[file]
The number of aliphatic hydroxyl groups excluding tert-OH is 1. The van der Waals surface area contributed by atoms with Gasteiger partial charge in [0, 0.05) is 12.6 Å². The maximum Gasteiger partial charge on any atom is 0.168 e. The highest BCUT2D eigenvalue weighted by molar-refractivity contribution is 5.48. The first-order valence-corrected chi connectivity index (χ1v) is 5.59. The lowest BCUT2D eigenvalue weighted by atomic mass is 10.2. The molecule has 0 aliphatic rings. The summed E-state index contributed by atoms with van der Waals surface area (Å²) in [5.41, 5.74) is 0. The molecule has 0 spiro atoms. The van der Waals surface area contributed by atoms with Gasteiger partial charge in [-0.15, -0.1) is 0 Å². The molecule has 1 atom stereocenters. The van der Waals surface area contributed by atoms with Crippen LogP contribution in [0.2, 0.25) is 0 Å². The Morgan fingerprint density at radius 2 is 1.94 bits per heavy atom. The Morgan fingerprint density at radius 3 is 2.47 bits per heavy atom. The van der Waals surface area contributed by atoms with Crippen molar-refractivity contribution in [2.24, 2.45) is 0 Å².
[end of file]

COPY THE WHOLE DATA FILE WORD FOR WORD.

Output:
The number of aliphatic hydroxyl groups excluding tert-OH is 1. The van der Waals surface area contributed by atoms with Gasteiger partial charge in [0, 0.05) is 12.6 Å². The maximum Gasteiger partial charge on any atom is 0.168 e. The highest BCUT2D eigenvalue weighted by molar-refractivity contribution is 5.48. The first-order valence-corrected chi connectivity index (χ1v) is 5.59. The lowest BCUT2D eigenvalue weighted by atomic mass is 10.2. The molecule has 0 aliphatic rings. The summed E-state index contributed by atoms with van der Waals surface area (Å²) in [5.41, 5.74) is 0. The molecule has 0 spiro atoms. The van der Waals surface area contributed by atoms with Gasteiger partial charge in [-0.15, -0.1) is 0 Å². The molecule has 1 atom stereocenters. The van der Waals surface area contributed by atoms with Crippen LogP contribution in [0.2, 0.25) is 0 Å². The Morgan fingerprint density at radius 2 is 1.94 bits per heavy atom. The Morgan fingerprint density at radius 3 is 2.47 bits per heavy atom. The van der Waals surface area contributed by atoms with Crippen molar-refractivity contribution in [2.24, 2.45) is 0 Å².